With nearly 60% of Australian yoga teachers identifying as “self-employed” it is timely to explore some less considered revenue streams. It is common knowledge that yoga is taught in yoga studios, gyms, Pilates spaces, online, in a corporate environment, and private home studios.
However, there are other avenues to explore:
- Yoga students may be eligible for health insurance rebates
- Yoga teaching and yoga therapy can be included in the aged care and NDIS sectors
- Private addiction and rehabilitation clinics offer yoga & meditation as part of the therapeutic healing journey
It can be tricky to navigate these avenues if you are unfamiliar with the systems and processes in place. Let’s set out some guidelines to build your awareness and knowledge around these options.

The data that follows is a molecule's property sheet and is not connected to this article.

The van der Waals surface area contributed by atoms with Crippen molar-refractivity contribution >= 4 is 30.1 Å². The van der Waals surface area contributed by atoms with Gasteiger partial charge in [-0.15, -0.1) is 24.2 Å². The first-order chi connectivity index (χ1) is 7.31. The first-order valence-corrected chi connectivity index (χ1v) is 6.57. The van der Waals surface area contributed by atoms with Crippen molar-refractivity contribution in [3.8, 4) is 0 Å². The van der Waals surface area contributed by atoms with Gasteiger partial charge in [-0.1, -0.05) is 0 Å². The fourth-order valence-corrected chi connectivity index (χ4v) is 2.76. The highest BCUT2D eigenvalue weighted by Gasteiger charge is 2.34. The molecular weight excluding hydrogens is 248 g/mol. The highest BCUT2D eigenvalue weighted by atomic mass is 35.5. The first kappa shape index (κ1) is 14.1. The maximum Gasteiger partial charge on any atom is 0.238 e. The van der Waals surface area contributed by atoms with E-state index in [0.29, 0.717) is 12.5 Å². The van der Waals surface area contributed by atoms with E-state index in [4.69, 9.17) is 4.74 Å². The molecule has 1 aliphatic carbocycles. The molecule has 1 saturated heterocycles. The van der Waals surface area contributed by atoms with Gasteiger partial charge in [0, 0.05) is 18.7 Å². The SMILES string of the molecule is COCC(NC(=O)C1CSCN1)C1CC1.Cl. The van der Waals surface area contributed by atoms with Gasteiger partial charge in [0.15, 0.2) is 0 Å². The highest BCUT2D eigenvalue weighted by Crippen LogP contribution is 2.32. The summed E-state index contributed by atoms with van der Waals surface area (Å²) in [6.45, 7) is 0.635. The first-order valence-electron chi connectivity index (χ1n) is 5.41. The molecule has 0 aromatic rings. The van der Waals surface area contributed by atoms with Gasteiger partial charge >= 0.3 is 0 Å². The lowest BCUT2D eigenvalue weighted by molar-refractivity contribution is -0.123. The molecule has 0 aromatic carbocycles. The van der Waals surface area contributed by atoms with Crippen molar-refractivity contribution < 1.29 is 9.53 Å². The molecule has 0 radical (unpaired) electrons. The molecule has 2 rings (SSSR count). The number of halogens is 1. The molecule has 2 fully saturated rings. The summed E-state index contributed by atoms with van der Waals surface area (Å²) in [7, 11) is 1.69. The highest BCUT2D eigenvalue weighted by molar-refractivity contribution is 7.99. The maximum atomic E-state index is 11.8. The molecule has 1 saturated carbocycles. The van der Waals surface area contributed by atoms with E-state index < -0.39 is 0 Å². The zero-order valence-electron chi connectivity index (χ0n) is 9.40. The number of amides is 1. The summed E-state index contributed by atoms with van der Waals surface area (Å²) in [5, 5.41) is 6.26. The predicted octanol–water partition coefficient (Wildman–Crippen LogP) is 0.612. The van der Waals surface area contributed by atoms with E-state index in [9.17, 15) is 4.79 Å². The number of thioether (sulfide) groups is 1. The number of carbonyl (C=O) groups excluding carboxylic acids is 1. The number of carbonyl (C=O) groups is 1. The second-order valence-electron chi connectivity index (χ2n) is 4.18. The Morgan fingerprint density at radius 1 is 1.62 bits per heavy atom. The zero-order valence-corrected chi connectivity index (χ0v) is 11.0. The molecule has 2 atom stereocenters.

Health Insurance Rebates
Unfortunately, yoga is not claimable under Medicare. Furthermore, in 2019, yoga (among other modalities) was removed from general private health insurance policies as part of the federal government review into natural therapies. There are still some private health funds that continue to offer yoga as part of ‘extras cover’. However, yoga must form part of a person’s health management plan as recommended by a medical or allied health professional.
The private health insurance funds that do offer rebates for yoga as part of someone’s health plan will often require the yoga teacher or therapist to be a registered member with Yoga Australia. Participating health funds will require a yoga teacher to issue a detailed and signed receipt, often including the teacher’s Yoga Australia membership number.
Residential Aged Care